We’re tracking major US energy efficiency metrics on a new webpage. Check out how 2015 measures up.

Blog | April 15, 2016 - 10:00 am

Ever wondered just how much energy we consume to power our economy? To keep our buildings working, machines humming, and wheels running? Are we really energy smart as a country?

ACEEE tracks a lot of data that could be used to help answer these questions. Today, we are unveiling a new web page that brings together many of these key numbers to demonstrate our country’s overall energy efficiency. We chose metrics that measure trends from the perspective of major energy users. The metrics can also serve as a gateway to investigate the nuances of energy efficiency across the economy.

Since efficiency is a relative concept, we can only describe a product or system as being more or less efficient than itself or another. We say that an LED bulb is more energy efficient than an incandescent bulb because it consumes less electricity to produce the same amount of light. In your home, you might find mobile phones, electric toothbrushes, hair dryers, heating and air conditioning units, cooking stoves, washing machines, and various electronic appliances. Each of these have their own measure of efficiency, just like the LED bulb.

Similarly, to understand the energy efficiency of say, the residential sector in the United States as a whole, we can measure the average energy consumed per household or per unit floor area. From year to year, this value may fluctuate for many reasons, such as changes in weather, the size of homes, the number of appliances in homes. Thus, when looking at an entire sector, it is not easy to isolate improvements in energy efficiency from other reasons we might use more or less energy.

We picked metrics covering residential and commercial buildings, state adoption of building codes, energy savings from appliance standards, industry energy intensity, combined heat and power (CHP) capacity, personal and freight transport energy intensity, and the use of public transit, to represent the efficiency of US buildings, industry, and transportation. We also included national- level indicators on energy productivity (gross domestic product per unit of energy use), public spending on energy efficiency, and savings from energy efficiency programs. The figure below shows that US energy productivity has been climbing steadily; that is, the US economy is becoming more efficient.

Data source: ACEEE analysis based on data in Monthly Energy Review, EIA. In 2015, the United States used less energy to produce more than in previous years.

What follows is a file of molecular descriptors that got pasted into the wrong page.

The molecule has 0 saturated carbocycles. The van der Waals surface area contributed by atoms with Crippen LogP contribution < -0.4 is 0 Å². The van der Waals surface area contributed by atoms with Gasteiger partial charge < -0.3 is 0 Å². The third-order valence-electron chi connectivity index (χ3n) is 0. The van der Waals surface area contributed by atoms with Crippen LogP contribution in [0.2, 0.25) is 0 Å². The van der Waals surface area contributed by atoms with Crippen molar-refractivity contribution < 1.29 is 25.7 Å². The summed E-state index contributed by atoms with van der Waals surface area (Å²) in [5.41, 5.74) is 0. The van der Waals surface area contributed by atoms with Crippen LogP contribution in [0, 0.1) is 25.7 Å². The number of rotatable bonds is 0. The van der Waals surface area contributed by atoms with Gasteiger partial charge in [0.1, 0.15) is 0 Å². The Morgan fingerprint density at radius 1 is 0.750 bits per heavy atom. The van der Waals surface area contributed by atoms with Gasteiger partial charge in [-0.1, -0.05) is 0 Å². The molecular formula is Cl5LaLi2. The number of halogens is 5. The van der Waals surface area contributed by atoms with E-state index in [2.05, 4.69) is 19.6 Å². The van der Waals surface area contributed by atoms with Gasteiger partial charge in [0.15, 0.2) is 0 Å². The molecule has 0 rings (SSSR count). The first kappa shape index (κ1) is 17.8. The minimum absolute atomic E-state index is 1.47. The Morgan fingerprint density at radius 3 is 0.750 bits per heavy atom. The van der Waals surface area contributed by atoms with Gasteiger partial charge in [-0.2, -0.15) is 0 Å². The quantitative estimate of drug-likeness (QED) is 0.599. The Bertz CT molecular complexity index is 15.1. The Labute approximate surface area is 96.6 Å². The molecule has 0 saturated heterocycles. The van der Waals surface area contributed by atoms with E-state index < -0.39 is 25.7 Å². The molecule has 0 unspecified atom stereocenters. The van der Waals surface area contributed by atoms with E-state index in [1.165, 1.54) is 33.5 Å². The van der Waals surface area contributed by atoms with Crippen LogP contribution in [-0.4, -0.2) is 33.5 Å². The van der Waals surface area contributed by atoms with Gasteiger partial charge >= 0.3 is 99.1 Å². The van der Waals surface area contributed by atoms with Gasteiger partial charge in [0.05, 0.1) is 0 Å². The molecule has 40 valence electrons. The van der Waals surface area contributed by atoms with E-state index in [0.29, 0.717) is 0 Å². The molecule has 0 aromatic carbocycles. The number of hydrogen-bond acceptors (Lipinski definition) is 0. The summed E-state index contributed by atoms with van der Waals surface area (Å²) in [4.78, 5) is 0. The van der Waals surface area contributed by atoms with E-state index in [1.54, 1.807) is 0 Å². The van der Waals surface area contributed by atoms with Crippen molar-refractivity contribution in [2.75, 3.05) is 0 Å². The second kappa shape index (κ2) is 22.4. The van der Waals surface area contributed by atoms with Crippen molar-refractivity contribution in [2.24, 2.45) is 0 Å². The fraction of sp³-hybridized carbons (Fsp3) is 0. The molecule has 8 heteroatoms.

We also tracked indicators on oil consumption, net imports, and energy-related emissions in the country. Overall, these metrics capture most of the energy use in the United States. Similar metrics illustrate and compare national energy efficiency profiles of other countries.

Almost all our data for the United States show improvement in 2015 over 2014. Energy productivity stepped up by 3.3% and per-capita energy use declined by 1.6%. Average energy efficiency in residential buildings improved by 4.3%, and in commercial buildings by almost 2%. However, we caution that some of these improvements may be due to milder than normal weather in 2015. Industry and transportation metrics also show progress. Industrial energy efficiency is continuing to improve in small steps. Millions more recorded trips are being taken by public transportation every year. Average fuel economy of new passenger vehicles and light trucks has improved by 1.6%. Annual net oil imports declined by 8.7%  and annual energy-related carbon dioxide emissions were lower by 2.5%.   

There are a few metrics for which we used projections or did not have the latest data. These metrics will be updated when new information becomes available. Trends from previous years still indicate that we are making modest progress in these areas. Savings from electricity programs improved by a significant 5.6% in 2014 over 2013, and the largest improvement was from natural gas efficiency programs, in which energy savings rose by 35% in 2014 over 2013.

To enable a smarter, cleaner, and less expensive energy system, the United States must continue to make progress on efficiency. In the face of increasing demand for energy services globally, governments, not just at the national level, but also at the regional and local levels, should take action to improve the energy efficiency of their economies. And focusing on energy efficiency starts with understanding where and how energy is used.   

For more information, explore ACEEE’s new US energy efficiency metrics webpage

Data Points is a blog series focusing on the graphs and other images that tell the energy efficiency story.